They Put THAT in the Bible?

I like the book of Ecclesiastes.  It’s a book of the Bible that makes people
uncomfortable, and I suppose that’s why I like it.  After all, where else in the Good Book are
you going to find statements like, “Eat, drink and be merry, because tomorrow
you’ll die”?  Or even better, “Live
happily with the woman you love through all the meaningless days of life that
God has given you in this world!”


And old age.  The
author of Ecclesiastes has some cheerful news: “Your teeth will be too few to
do their work, and you will be blind, too. And when your teeth are gone, keep
your lips tightly closed when you eat! Even the chirping of birds will wake you
up. But you yourself will be deaf and tuneless, with a quavering voice. You will
be afraid of heights and of falling, white-haired and withered, dragging along
without any sexual desire. You will be standing at death's door.”  (Eccl. 12:3-5). 

They put that in the Bible?

It’s the story of a guy who basically gives up on life; in the
process of telling us about it, he tramples just about everything sacred.  He has wealth, prestige, power, education,
charity, family connections – you name it, he has it.  Yet of all these things he cries in a rather
tortured voice, “Meaningless!  Everything
is meaningless!”

I think God let Ecclesiastes be part of his Word for a
reason, strange as the book may seem.

The first chapter of the book tips off readers that they’re
in for a wild ride.  Verses 3-9 explain:
“What do people get for all their hard work? Generations come and go, but
nothing really changes. The sun rises and sets and hurries around to rise
again. The wind blows south and north, here and there, twisting back and forth,
getting nowhere. The rivers run into the sea, but the sea is never full. Then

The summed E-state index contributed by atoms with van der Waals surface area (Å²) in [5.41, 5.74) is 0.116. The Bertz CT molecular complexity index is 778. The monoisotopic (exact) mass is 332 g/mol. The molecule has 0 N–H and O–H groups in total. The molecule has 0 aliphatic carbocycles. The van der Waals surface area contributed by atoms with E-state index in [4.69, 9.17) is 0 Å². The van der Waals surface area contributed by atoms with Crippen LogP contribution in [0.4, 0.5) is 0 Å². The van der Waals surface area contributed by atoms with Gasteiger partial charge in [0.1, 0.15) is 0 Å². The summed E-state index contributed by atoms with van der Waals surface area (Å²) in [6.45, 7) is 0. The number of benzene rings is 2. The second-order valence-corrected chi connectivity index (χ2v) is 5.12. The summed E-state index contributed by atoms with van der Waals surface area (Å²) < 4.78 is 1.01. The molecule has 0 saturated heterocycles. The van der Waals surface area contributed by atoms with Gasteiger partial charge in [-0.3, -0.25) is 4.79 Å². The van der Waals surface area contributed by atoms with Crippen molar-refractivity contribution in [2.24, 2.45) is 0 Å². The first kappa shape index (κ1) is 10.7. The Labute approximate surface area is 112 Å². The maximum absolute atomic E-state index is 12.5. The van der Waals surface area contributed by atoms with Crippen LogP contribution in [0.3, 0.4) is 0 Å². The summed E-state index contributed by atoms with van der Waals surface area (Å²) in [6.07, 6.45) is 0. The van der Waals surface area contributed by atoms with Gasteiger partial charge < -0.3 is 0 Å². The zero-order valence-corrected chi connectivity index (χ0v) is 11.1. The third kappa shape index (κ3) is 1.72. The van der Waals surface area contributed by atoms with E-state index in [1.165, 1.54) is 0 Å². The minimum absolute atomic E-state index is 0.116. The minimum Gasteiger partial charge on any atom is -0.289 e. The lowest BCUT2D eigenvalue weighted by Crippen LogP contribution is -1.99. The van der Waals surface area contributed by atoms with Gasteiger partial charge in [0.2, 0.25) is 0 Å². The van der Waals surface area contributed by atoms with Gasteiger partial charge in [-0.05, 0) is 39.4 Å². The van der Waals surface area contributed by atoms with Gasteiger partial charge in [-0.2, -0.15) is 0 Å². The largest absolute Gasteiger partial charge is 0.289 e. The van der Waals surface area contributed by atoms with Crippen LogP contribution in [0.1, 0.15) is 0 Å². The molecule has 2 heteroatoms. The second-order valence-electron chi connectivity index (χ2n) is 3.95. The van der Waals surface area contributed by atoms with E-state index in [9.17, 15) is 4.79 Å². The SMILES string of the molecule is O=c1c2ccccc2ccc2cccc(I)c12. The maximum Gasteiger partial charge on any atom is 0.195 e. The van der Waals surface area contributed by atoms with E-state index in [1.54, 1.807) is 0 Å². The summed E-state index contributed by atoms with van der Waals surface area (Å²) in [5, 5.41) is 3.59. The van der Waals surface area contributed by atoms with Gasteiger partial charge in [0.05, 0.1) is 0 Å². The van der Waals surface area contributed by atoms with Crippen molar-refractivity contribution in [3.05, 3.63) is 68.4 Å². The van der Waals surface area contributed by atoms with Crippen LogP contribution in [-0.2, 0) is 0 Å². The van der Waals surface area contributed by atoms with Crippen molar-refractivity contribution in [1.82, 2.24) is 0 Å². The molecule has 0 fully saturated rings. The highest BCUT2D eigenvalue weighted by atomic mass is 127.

the water returns again to the rivers and flows again to the sea. Everything is
so weary and tiresome! No matter how much we see, we are never satisfied. No
matter how much we hear, we are not content. 
History merely repeats itself.”

That’s not the inspirational uplift I’m hoping for when I
open the Bible, and it only gets worse. 
Later in the book, the author says, “So now I hate life . . . . I am
disgusted that I must leave the fruits of my hard work to others. And who can
tell whether my successors will be wise or foolish? And yet they will control
everything I have gained by my skill and hard work. How meaningless!” (Eccl.
2:17-19, NLT)

So many of us go through life “distracted” by “stuff”, and
we never take time to think about our existence.  What’s the point?  Where are we headed? What are we working
for?  Is there any real purpose, if
everything we do is just going to, well, end?

Some people seek something, believe anything, and try
everything, but in their soul they satisfy nothing.  Ecclesiastes is written for those people,
those who give the best of their lives to earthly things, then wonder why they
feel empty at the end.  It’s written for
older folks that aren’t sure where the years went, and it’s written for younger
folks who aren’t paying attention to the years.

There is an answer.  A
purpose for life.
  You have to read all
the way to the end of Ecclesiastes to find it, but it’s there.  I’d encourage you to check it out for


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